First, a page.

all in all, so far so good. there is a lot of good material to work with in baby steps. I love how they animated the characters and the humor stuff. it's working in the right tone. and I really look forward to it (despite some "Dark clouds" in the horizon).

    are you constantly following baby steps manga right now? I hope to catch up asap

  6. As far as it's translated, yes.

  7. t

    I guess that for the time being you are not gonna cover the newly manga episodes like you do with 'Mix', 'a bride's story' and chihayafuru?

    I wonder why sports manga aren't getting license?because there aren't enough fans?because they are too long? only eyeshield 21 (which already out of print), slam dunk and cross game, made it to have a license. it's a bit surprising to me…when we have so much great sports manga (especially if followed by anime) and still I feel like aren't getting enough attention…

  8. K

    I think we have similar tastes in sports anime so I am watching this based on your recommendation & enthusiasm for the manga. The first episode was nice but didn't blow me away but I think it is fine for a series to start slow. In fact that tend to work better for this genre.

    Who knows if I like this enough I might even start reading the manga.

  9. w

    Okay, so I'll admit I wasn't as impressed as with Haikyuu, but this doesn't have half the production that''s getting and I still liked this well enough. Very little actual sport in the first episode, but the tennis sequence at the start was great and I liked how it portrayed the warmups. I'll leave the kettle on here, it looks like a slow burner

  10. Yin and yang, really. I loved the HiQ premiere for what it was – basic, emotional, rousing and magnificently staged. I can't speak to the manga as I haven't read it, but I can't imagine it's as thoughtful and subtle as Baby Steps because in honesty, there really aren't any sports manga that are. Adachi is subtle about relationships, but this series is subtle about the sports (it attacks it from so many directions I can only hope we'll see adapted).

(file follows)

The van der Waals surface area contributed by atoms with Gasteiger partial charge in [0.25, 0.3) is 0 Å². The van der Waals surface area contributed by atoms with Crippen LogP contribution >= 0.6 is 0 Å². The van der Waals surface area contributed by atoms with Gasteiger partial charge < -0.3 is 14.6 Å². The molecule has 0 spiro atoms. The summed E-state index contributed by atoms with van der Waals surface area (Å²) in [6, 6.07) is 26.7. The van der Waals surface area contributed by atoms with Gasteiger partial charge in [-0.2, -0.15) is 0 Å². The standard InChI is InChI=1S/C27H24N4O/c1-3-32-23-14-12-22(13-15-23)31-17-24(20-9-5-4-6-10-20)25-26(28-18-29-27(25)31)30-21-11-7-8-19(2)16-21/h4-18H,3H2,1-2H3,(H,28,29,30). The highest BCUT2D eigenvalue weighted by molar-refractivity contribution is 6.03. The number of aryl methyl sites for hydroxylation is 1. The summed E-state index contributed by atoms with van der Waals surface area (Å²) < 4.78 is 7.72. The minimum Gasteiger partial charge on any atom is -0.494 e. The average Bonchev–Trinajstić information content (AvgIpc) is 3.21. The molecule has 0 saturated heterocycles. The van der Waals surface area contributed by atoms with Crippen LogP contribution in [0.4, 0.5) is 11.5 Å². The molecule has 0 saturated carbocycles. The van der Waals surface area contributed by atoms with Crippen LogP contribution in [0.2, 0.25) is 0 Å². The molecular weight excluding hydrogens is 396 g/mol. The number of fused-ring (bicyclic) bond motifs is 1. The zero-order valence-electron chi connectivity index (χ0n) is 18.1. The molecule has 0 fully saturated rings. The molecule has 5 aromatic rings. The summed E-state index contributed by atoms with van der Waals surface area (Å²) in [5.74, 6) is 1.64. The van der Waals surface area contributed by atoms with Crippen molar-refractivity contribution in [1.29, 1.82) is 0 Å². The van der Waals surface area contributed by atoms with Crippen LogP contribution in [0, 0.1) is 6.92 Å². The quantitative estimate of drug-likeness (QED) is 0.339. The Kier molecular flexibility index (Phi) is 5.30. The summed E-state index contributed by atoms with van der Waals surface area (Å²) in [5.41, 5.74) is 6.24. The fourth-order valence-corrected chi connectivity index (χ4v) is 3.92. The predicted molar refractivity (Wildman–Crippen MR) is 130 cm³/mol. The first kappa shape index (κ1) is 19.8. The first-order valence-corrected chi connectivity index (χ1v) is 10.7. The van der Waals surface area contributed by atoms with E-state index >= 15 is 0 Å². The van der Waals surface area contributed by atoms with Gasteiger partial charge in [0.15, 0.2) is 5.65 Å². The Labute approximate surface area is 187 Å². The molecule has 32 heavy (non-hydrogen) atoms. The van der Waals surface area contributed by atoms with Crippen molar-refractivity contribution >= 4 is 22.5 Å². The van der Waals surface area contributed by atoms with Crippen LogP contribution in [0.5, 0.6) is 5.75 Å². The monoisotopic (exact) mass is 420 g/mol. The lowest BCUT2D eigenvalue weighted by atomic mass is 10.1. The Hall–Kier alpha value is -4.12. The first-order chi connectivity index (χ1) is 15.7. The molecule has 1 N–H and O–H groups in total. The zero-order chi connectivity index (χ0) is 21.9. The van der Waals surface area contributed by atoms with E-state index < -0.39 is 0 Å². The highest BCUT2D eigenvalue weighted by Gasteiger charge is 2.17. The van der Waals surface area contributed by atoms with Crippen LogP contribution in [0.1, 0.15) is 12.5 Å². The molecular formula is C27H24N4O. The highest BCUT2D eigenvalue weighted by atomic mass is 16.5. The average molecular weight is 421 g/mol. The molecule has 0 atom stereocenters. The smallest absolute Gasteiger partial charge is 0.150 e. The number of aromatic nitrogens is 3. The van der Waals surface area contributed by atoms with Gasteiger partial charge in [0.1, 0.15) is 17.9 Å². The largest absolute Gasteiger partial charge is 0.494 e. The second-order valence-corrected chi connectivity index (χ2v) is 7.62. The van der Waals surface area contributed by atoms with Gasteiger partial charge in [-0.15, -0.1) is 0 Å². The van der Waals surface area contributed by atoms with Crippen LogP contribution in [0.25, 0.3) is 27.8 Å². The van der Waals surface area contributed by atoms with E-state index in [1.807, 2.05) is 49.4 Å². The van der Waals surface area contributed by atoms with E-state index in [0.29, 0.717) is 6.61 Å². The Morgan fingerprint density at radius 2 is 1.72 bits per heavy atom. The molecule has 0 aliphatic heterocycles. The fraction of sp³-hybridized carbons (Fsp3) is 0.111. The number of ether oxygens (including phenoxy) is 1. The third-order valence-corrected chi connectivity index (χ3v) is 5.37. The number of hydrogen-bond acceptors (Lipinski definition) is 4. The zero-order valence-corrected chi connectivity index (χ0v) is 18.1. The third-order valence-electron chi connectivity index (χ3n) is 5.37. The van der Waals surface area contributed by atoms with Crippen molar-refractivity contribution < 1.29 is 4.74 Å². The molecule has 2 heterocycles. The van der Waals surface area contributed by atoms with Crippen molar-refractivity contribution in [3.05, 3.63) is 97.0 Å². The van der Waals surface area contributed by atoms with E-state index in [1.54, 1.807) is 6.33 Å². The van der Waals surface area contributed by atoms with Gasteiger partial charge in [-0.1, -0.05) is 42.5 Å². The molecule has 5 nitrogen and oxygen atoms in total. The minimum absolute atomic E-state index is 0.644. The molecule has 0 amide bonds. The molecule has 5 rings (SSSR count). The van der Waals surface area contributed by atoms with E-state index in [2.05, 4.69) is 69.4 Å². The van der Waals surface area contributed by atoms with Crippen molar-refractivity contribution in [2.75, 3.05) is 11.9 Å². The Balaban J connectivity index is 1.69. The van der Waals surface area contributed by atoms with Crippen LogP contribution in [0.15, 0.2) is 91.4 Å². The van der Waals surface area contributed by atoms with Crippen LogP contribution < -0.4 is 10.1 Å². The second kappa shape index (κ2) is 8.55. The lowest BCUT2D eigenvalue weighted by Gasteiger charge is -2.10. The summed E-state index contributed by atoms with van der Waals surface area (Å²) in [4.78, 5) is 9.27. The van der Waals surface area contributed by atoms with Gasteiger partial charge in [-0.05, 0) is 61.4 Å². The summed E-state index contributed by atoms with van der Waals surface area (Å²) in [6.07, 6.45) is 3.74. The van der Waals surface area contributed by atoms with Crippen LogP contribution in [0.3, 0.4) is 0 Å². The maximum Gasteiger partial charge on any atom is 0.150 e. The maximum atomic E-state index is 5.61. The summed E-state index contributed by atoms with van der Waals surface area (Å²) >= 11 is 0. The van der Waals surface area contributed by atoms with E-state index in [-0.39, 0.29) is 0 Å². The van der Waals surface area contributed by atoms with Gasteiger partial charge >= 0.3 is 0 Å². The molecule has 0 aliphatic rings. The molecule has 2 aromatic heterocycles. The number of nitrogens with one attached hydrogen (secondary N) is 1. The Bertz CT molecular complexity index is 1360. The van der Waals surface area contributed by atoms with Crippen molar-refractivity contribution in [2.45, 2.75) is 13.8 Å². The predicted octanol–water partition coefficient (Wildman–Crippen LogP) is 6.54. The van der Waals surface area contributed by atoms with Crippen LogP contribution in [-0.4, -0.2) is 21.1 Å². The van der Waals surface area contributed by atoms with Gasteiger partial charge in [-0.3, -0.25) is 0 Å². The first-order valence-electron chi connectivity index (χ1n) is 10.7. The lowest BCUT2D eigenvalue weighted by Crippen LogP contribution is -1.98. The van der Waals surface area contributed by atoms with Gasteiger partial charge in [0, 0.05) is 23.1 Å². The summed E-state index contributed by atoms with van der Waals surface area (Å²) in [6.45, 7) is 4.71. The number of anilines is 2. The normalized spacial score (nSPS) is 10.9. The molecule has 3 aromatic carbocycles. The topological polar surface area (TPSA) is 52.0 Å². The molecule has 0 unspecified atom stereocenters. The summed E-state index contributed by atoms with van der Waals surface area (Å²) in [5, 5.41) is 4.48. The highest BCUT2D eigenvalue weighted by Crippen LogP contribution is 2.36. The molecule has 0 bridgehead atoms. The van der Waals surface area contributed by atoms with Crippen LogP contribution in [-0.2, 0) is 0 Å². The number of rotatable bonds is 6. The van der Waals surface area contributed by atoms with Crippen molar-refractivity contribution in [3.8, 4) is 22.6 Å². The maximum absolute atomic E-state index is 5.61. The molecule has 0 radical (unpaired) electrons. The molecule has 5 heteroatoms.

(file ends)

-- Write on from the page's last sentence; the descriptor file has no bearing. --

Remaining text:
Of course I wish this was getting the Four Seasons treatment like HiQ is, but I don't begrudge that – it was a great premiere and every bit deserving of the production values.

  11. w

    I don't think this episode was designed to grab you from the get go. It's all set up and introductions to gently ease you the series and its charms. Like the title, taking Baby Steps here. Nothing wrong with that. I find it usually means the reward is greater later on.

  12. M

    "I can't speak to the manga as I haven't read it, but I can't imagine it's as thoughtful and subtle as Baby Steps because in honesty, there really aren't any sports manga that are. Adachi is subtle about relationships, but this series is subtle about the sports"

    I can get behind that. May end up depending on how deep I'm willing to get into tennis.

  13. m

    That's the only thing that makes me nervous about the anime. It started slow, and should continue to do so just like the manga did. But theres no way to fit it all into 2 cours. Going by the typical 3 manga ch per ep it should get about 70 eps, and that's just for the English translated chapters, and the manga isn't anywhere close to what would be a good ending point.
    As for anyone who doesn't care about tennis,, i'm 100% with you on that. I've never once liked tennis outside of playing it casually here and there. But while it does focus a lot on the Tennis, making it a true sports anime, it doesn't do so in a way that you would need to be a tennis fan to enjoy it. I can't think of one manga/anime/movie/show that really captures the essence of what it means to dedicate yourself to sports the way that baby steps does. And Ei-chan is hands down the perfect MC for that. He isn't overly strong or of genius ability, (though as you saw in the notes he was taking he is able to memorize the trajectory of every shot which is genius level photographic memory) but he also isn't weak of character or riddled with anime MC tropes. He is so very realistic and so very likeable that it really makes you feel like you're on the journey with him ad makes you want to root for him more than your favorite real life sports team. Without being boring or drug out to extend the series it's perfectly paced to set up for a much bigger reward like you said Whemleh.